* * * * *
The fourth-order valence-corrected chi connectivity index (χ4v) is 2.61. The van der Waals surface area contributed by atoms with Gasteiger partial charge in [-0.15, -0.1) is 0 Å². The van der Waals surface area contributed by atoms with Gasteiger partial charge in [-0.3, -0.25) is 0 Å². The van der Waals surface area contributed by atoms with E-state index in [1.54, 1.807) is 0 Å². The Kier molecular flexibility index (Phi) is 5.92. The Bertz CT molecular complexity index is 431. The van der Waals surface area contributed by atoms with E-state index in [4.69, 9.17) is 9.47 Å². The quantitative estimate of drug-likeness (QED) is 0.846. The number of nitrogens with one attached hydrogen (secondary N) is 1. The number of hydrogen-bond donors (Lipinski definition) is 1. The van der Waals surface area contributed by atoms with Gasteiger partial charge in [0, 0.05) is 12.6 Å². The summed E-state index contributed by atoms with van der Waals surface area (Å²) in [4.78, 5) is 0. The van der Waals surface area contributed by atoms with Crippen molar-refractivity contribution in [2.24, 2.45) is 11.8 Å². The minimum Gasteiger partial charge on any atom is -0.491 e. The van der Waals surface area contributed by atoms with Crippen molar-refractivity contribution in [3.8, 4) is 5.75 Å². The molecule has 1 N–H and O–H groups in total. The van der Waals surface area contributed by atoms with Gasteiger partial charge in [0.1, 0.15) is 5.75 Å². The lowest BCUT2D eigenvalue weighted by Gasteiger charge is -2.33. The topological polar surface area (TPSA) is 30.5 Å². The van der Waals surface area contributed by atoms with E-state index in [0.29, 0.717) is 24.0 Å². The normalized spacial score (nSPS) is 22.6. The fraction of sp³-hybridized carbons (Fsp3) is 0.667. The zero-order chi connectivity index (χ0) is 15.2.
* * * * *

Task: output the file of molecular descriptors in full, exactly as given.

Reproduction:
The fourth-order valence-corrected chi connectivity index (χ4v) is 2.61. The van der Waals surface area contributed by atoms with Gasteiger partial charge in [-0.15, -0.1) is 0 Å². The van der Waals surface area contributed by atoms with Gasteiger partial charge in [-0.3, -0.25) is 0 Å². The van der Waals surface area contributed by atoms with E-state index in [1.54, 1.807) is 0 Å². The Kier molecular flexibility index (Phi) is 5.92. The Bertz CT molecular complexity index is 431. The van der Waals surface area contributed by atoms with E-state index in [4.69, 9.17) is 9.47 Å². The quantitative estimate of drug-likeness (QED) is 0.846. The number of nitrogens with one attached hydrogen (secondary N) is 1. The number of hydrogen-bond donors (Lipinski definition) is 1. The van der Waals surface area contributed by atoms with Gasteiger partial charge in [0, 0.05) is 12.6 Å². The summed E-state index contributed by atoms with van der Waals surface area (Å²) in [4.78, 5) is 0. The van der Waals surface area contributed by atoms with Crippen molar-refractivity contribution in [2.24, 2.45) is 11.8 Å². The minimum Gasteiger partial charge on any atom is -0.491 e. The van der Waals surface area contributed by atoms with Crippen molar-refractivity contribution in [3.8, 4) is 5.75 Å². The molecule has 1 N–H and O–H groups in total. The van der Waals surface area contributed by atoms with Gasteiger partial charge in [0.1, 0.15) is 5.75 Å². The lowest BCUT2D eigenvalue weighted by Gasteiger charge is -2.33. The topological polar surface area (TPSA) is 30.5 Å². The van der Waals surface area contributed by atoms with E-state index in [0.29, 0.717) is 24.0 Å². The normalized spacial score (nSPS) is 22.6. The fraction of sp³-hybridized carbons (Fsp3) is 0.667. The zero-order chi connectivity index (χ0) is 15.2.